Anna Guy has spoken about a six-year battle with bulimia during her teenage years.
The sister of slain Feilding farmer Scott Guy and estranged wife of the man acquitted of his murder has been praised for her courage in talking about an illness that affects thousands of New Zealanders but is usually hidden from the public eye.
But her interview in the latest Woman's Day has highlighted the lack of government-funded aid for people struggling with eating disorders.
Ms Guy, 32, said her bulimia was triggered when she was 15 after two boys teased her about their fifth-form class photo and said she was "the fattest in the class". Before this, she had never worried about her weight and enjoyed lasagne squares at the school cafeteria and big family lunches at home on the farm.
"But I was now conscious of my body. So somehow I came up with an idea to throw up food after meals, feeling like I was getting rid of any extra fat I didn't want," she told Woman's Day.
It started off being once a week, but she was soon throwing up sometimes twice a day. Her grades started dropping and the previously confident and bubbly schoolgirl became withdrawn and distanced herself from her friends.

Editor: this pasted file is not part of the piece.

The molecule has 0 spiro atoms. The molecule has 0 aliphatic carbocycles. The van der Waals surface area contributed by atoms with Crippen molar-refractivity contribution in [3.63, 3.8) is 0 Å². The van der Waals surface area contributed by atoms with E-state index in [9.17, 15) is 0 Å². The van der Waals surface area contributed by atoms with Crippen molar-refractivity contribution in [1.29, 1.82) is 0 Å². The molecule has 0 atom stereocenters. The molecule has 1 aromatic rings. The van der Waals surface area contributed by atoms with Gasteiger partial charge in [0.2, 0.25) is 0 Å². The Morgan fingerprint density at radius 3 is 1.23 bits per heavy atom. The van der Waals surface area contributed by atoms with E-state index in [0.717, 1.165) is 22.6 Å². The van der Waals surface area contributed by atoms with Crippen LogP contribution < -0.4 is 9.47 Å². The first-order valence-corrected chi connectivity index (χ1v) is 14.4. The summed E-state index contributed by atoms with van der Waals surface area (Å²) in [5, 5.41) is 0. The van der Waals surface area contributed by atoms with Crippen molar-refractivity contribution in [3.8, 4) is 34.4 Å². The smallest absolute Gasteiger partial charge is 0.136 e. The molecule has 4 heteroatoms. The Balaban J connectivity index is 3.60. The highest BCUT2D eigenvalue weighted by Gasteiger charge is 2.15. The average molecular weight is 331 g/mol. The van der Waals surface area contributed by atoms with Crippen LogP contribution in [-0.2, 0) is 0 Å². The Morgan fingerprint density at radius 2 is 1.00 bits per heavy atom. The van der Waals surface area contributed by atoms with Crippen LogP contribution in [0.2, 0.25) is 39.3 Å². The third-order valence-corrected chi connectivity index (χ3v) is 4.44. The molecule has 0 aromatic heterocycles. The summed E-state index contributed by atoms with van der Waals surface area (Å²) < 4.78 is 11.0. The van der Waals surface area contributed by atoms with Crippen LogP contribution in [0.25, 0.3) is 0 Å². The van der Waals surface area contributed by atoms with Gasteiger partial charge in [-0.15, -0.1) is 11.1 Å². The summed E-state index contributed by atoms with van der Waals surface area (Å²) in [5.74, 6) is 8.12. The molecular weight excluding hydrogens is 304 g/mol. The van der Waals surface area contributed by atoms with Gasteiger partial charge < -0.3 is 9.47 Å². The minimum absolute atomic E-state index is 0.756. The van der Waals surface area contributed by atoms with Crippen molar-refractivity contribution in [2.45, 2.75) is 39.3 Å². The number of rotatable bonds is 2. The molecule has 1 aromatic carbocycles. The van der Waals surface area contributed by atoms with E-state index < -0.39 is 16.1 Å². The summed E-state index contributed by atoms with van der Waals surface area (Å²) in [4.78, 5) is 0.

The illness took over her body - her hair fell out, she broke out in pimples, and a dentist told her if she didn't stop, all her teeth would fall out. She once had to get 19 fillings.
Ms Guy is investigating eating disorders for a story for TV3's 3rd Degree.
Women's Health Action Trust director Julie Radford-Poupard applauded her for openly discussing her battle with bulimia.
"People don't realise that poor body image can also lead to higher rates of depression, increased rates of bullying and reduced physical activity, poor sexual health. It's much wider than people think it is."
However, there is no helpline for people battling eating disorders to call after the Eating Difficulties Education Network (EDEN) closed late last year due to funding cuts.
"It's heartbreaking - a real shame," Ms Radford-Poupard said.
How many people develop eating disorders?According to figures from the New Zealand Mental Health Survey in 2006, 1.7 per cent of the population, or 68,000 New Zealanders, will develop an eating disorder some time during their life. Bulimia nervosa is twice as common as anorexia nervosa.
Who gets it?
Females represent approximately 90 per cent and males 10 per cent of all eating disorders.
It typically takes 5-6 years of treatment to recover - 60 per cent fully recover, 20 per cent partially recover and 20 per cent never recover. Typically recovery from bulimia is faster and the success rates are higher than for anorexia nervosa.
How to get help
Talk to a trusted friend or family member and your medical professional who can help you to choose the correct path to recovery.